This is a guest blog by Mary Bromley, a visual artist turned-witness-to-inappropriate-rural-development with a propensity to have her say from an environmentalist’s point of view
Participating in Ontario Municipal Board (OMB) hearings takes a toll on citizens. It’s expensive, time consuming and frustrating. It’s time to fix the OMB to level the playing field and end putting developers ahead of citizens.
I’ve been involved in two OMB hearings. In one, the onus was on the citizens alone to argue against our municipality’s position. In the other, we had the benefit of support from the municipality and the province. In both cases, the onus was on those opposing the development to prove that it shouldn’t go ahead. Because development rights don’t exist in Canada (there are no property rights in the Constitution) the onus should be on the developer to show how the development complies with policy and fits within the community plans. Instead, citizens fight in a system that is tilted against them.
The OMB is a quasi-judicial independent tribunal that hears disputes about land-use planning issues. Land-use planning happens at the municipal level of government. Public consultation is an important part of the planning process. Yet, once a planning matter is appealed to the OMB, citizens have diminished input and are shut out of mediation. We have to pay for our own experts whereas municipalities can recover OMB hearing costs if they side with the developer (Section 69, Planning Act). Our views are often regarded as NIMBYism. We are berated for not following process, intimidated, and sometimes charged with cost awards, made to pay thousands of dollars for participating in a public process.
As a citizen, I have spent hundreds of hours researching, reading reports, writing statements and helping raise funds for the big sewer fight. In the 1990’s, I was a member of a community group on the losing side of an appeal of the King City Community Plan. At the time, four community groups joined forces to try to limit sprawl in the village of King City, on the Oak Ridges Moraine, by stopping the extension of the big pipe sewer system.
Since 2012, I’ve been involved in an ongoing OMB case about the proposed development of a luxury retirement community on protected Greenbelt land. Very simply, the appeal concerns whether the OMB should uphold current provincial policy or defer to an official plan amendment that was never adopted by the Region of York nor by the province of Ontario. King Township, York Region and Toronto Region Conservation Authority state that there is no way this application to build a luxury retirement community on the Greenbelt should be allowed.
It speaks to the importance of this case that the Ministry of Municipal Affairs offered to help with this proceeding. But still, lawyers and experts had to be hired. There were three pre-hearings; in the third pre-hearing, the developer withdrew his original application, yet continues to try to resuscitate an unauthorized-by-the-region official plan amendment in the hopes of creating a hamlet (a small village) on working farmland. No hamlet currently exists on the site as there is no water nor sewers, just a gravel road. But the developer has dreamed up a hamlet, hopeful that it will bring to life the proposed development, abutting the banks of the East Humber River. This development is both contrary to the Greenbelt Plan which permanently protects farmland, and counter to the Growth Plan which directs growth to existing urban areas to limit the expansion of costly infrastructure like sewer systems.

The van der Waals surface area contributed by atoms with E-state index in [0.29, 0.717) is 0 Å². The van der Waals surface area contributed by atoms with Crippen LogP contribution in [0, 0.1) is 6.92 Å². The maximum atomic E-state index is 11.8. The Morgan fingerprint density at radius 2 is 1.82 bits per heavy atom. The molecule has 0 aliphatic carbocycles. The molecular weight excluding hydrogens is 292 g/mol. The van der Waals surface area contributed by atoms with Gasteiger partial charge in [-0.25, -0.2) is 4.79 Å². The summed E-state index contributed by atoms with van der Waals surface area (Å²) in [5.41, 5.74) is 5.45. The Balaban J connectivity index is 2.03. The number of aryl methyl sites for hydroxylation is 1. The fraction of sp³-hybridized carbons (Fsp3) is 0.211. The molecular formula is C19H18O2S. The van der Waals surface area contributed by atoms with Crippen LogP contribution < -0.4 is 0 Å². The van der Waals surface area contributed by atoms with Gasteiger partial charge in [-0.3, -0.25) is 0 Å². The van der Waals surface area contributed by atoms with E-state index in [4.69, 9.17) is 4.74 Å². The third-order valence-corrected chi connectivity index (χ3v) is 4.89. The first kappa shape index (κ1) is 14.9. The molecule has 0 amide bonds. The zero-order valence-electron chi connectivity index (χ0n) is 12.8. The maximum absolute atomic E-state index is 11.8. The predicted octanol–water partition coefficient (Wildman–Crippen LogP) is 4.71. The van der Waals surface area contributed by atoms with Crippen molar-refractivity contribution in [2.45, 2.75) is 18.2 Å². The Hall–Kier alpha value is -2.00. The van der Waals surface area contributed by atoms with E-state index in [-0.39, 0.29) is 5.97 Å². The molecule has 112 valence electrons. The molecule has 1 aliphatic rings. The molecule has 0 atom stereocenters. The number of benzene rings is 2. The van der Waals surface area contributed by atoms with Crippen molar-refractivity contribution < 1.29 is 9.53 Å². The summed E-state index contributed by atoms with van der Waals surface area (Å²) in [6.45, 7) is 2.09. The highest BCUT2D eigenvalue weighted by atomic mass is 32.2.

This ongoing OMB case certainly speaks to the changes the province is considering in the OMB review – that OMB appeals should be prohibited if they contravene provincial land-use planning policies. But it also makes me wonder why the King Township planning application was allowed to proceed in the first place. Planning decisions require careful consideration as these decisions affect our community for the long-term. If applications that don’t conform to official policy are stopped at the planning desk, the money saved by municipalities would be enormous and it would ease the continual assaults on our communities and our environment that happen through OMB hearings and decisions.
Up until now, three years into ‘entertaining’ the hubris of this developer, the stress on residents opposing this absurd development proposal is profound. The fact that the developer can still carry his case forward again and again with altered versions of the original proposal (which, according to King Township, he continues to do) leads one to predict that this thorn in all our sides will continue…endlessly. Developers shouldn’t be allowed to resubmit an altered application when it doesn’t conform to policy. It is a waste of all of our time and peace of mind. And it is an insult to our environment and our democracy!
Citizens need to speak up. Changes to the Ontario Municipal Board are needed to:
- stop bleeding money from our municipalities,
- stop losing our environment to inappropriate development
- stop wasting the time, energy and fundraising efforts of citizen volunteers.
It’s time to fix the OMB. Sign our petition to make change happen.